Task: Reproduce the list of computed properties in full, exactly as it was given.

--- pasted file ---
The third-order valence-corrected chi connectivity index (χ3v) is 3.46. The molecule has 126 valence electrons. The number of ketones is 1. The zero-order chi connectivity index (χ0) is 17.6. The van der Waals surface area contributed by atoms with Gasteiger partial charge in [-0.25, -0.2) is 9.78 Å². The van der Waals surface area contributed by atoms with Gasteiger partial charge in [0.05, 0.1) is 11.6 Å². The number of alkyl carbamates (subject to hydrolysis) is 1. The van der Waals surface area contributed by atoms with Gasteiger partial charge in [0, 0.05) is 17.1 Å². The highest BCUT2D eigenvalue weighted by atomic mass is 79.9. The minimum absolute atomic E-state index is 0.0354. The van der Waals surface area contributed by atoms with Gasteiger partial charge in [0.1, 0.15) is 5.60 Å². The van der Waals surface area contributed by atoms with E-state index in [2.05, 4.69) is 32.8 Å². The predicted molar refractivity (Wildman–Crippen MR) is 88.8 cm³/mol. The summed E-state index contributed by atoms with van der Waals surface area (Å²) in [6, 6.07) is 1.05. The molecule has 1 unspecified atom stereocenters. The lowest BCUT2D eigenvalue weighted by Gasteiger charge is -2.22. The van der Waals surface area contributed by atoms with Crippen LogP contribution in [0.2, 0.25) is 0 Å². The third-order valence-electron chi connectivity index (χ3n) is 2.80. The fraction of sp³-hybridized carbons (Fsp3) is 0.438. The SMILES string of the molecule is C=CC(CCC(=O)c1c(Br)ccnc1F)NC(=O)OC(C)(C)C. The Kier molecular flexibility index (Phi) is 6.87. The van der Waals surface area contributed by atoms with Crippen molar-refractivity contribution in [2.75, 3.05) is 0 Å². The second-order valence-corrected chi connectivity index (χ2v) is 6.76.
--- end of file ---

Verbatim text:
The third-order valence-corrected chi connectivity index (χ3v) is 3.46. The molecule has 126 valence electrons. The number of ketones is 1. The zero-order chi connectivity index (χ0) is 17.6. The van der Waals surface area contributed by atoms with Gasteiger partial charge in [-0.25, -0.2) is 9.78 Å². The van der Waals surface area contributed by atoms with Gasteiger partial charge in [0.05, 0.1) is 11.6 Å². The number of alkyl carbamates (subject to hydrolysis) is 1. The van der Waals surface area contributed by atoms with Gasteiger partial charge in [0, 0.05) is 17.1 Å². The highest BCUT2D eigenvalue weighted by atomic mass is 79.9. The minimum absolute atomic E-state index is 0.0354. The van der Waals surface area contributed by atoms with Gasteiger partial charge in [0.1, 0.15) is 5.60 Å². The van der Waals surface area contributed by atoms with E-state index in [2.05, 4.69) is 32.8 Å². The predicted molar refractivity (Wildman–Crippen MR) is 88.8 cm³/mol. The summed E-state index contributed by atoms with van der Waals surface area (Å²) in [6, 6.07) is 1.05. The molecule has 1 unspecified atom stereocenters. The lowest BCUT2D eigenvalue weighted by Gasteiger charge is -2.22. The van der Waals surface area contributed by atoms with Crippen LogP contribution in [0.2, 0.25) is 0 Å². The third-order valence-electron chi connectivity index (χ3n) is 2.80. The fraction of sp³-hybridized carbons (Fsp3) is 0.438. The SMILES string of the molecule is C=CC(CCC(=O)c1c(Br)ccnc1F)NC(=O)OC(C)(C)C. The Kier molecular flexibility index (Phi) is 6.87. The van der Waals surface area contributed by atoms with Crippen molar-refractivity contribution in [2.75, 3.05) is 0 Å². The second-order valence-corrected chi connectivity index (χ2v) is 6.76.